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Ford Takes Historic GTE-Pro Win at Le Mans

Ford takes historic GTE victory at Le Mans…

Photo: John Dagys

Photo: John Dagys

Fifty years after its historic victory, Ford has returned to the top step of the podium in the 24 Hours of Le Mans, taking the GTE-Pro class win with the No. 68 Ford Chip Ganassi Racing Ford GT.

The team of Joey Hand, Dirk Mueller and Sebastien Bourdais took the Ford to the line after battling with Risi Competizione for most of the race.

Pre-race Balance of Performance controversy aside, the class battle was just as thrilling and unpredictable as expected, all the way throughout the race.

The race saw countless troubles for the remaining manufacturers: Porsche, Corvette, Ferrari and Aston Martin.

Mueller took the Ford to the finish line 1 minute clear of Giancarlo Fisichella’s Risi Ferrari 488 GTE. The No. 82 Ferrari was shared between Fisichella, Toni Vilander and Matteo Mallucelli.

Fisichella was called in with 15 minutes to go, receiving a black and orange flag for continued issues with the Risi car’s leader lights.

The team decided not to bring him in for a stop-go penalty, which could result in a disqualification.

As the team usually runs in the IMSA WeatherTech SportsCar Championship, there were no championship points implications. However, the results remain provisional, pending multiple protests.

Scott Dixon secured the final podium position for the No. 69 crew, along with Ryan Briscoe and Richard Westbrook, while Stefan Muecke brought the No. 66 Ford to the line for Olivier Pla and Billy Johnson after losing time in the night to a number panel light issue.

It was a more difficult race for the No. 67 team which missed the start with gearbox issues, and made several other trips to the garage with various problems throughout.

Harry Tincknell, Andy Priaulx and Marino Franchitti finished ninth in class.

Perhaps the most unfortunate factory team was Porsche Motorsport, which retired its pair of Porsche 911 RSRs during the night.

The No. 91 car of Patrick Pilet, Kevin Estre and Nick Tandy suffered punctured air cooler caused by a stone, before engine problems took it out of the race.

Meanwhile, Frederic Makowiecki, Earl Bamber and Joerg Bergmeister dropped out of contention with their No. 92 car after power steering and front suspension problems.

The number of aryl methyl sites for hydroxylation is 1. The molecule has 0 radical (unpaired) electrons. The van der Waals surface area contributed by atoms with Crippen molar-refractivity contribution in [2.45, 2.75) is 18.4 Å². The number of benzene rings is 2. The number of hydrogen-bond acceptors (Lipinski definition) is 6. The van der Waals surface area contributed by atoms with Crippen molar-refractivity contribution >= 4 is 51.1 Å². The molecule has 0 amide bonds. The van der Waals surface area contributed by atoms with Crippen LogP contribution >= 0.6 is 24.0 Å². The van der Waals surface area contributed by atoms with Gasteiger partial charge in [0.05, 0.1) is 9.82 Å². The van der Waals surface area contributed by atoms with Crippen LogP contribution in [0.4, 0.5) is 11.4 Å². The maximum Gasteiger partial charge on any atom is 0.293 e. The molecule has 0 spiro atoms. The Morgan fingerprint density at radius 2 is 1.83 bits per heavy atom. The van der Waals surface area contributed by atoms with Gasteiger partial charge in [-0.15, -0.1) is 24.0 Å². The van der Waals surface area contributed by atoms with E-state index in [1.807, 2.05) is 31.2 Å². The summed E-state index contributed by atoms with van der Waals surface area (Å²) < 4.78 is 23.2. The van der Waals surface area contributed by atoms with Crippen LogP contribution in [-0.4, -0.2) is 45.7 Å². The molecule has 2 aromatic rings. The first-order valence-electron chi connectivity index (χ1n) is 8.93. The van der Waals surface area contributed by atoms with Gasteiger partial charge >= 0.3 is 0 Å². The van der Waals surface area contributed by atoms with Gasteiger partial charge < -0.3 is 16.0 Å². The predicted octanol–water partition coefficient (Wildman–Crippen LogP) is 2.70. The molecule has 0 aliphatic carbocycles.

The two works-entered Porsches had led in the race’s early stages, which were held in intermediate conditions, but fell back when the track dried.

Despite a replacement driveshaft, the Dempsey-Proton Porsche managed to finish the race in eighth position with drivers Richard Lietz, Philipp Eng and Michael Christensen.

Corvette Racing was off pace all week, and the defending class champions of Oliver Gavin, Tommy Milner and Jordan Taylor retired after Milner crashed in the early morning at turn 1.

Ricky Taylor took the No. 63 Corvette C7.R to seventh overall alongside Antonio Garcia and Jan Magnussen. That car didn’t take to the start of last year’s race following a crash during qualifying, but this still wasn’t the result they were likely hoping for.

The third manufacturer to struggle was Ferrari, with both of the AF Corse-run 488 GTEs retiring in the night.

James Calado damaged the undertray of his No. 51 car early in the race, before an engine issue led to the car of Calado, Alessandro Pier Guidi and Gianmaria Bruni being parked in the garage.

A tire puncture for Davide Rigon signaled the downfall in the No. 71 car’s race. After 40 minutes spent limping back to the pits from turn 4, the car he shared with Sam Bird and Andrea Bertolini was retired at dusk.

It was a largely quiet race in GTE-Pro for Aston Martin Racing, save for a puncture picked up by Darren Turner in the No. 95 car while running fourth.

The delay dropped him behind the No. 66 Ford to 5th in the car he shared with Marco Sorensen and Nicki Thiim, while the sister No. 97 Vantage GTE was sixth with Jonny Adam, Richie Stanaway and Fernando Rees.

Jeff Segal held on to secure the GTE-Am victory for Scuderia Corsa, restoring a win for Ferrari after the Risi car missed out.

Segal shared the No. 62 Ferrari F458 Italia with Bill Sweedler and Townsend Bell. This completes the long-time pairing’s “triple crown” of wins after victories in the Rolex 24 at Daytona in 2014 and Twelve Hours of Sebring in 2012.

Emmanuel Collard passed David Heinemeier Hansson in the last hour to make it a Ferrari one-two.

Collard teamed up with Francois Perrodo and Rui Aguas in the No. 83 AF Corse Ferrari, finishing almost three minutes behind Segal.

Heinemeier Hansson held onto the final podium slot for Abu Dhabi-Proton Racing with Khaled Al Qubaisi and Patrick Long, after being in contention for the win for most of the race in their No. 88 Porsche 911 RSR.

Mok Weng Sun completed the train of GTE-Am cars at the finish, with his Clearwater Racing Ferrari he shared with Keita Sawa and Robert Bell.

The first major retirement of the race was the WeatherTech Racing Porsche, which crashed out at the Dunlop Chicane with Marc Miller at the wheel, in what was a two-driver lineup after Cooper MacNeil was declared unfit to drive.

There were also problems for the No. 98 Aston Martin which had a gearbox failure towards the end of the race, while KCMG lost time after a misfire in its Porsche.

RESULTS: 24 Hours of Le Mans (Provisional)

Jake Kilshaw is a UK-based journalist who is Sportscar365's European Editor and also Managing Editor for e-racing365. He is a student of Politics and International Relations. Contact Jake

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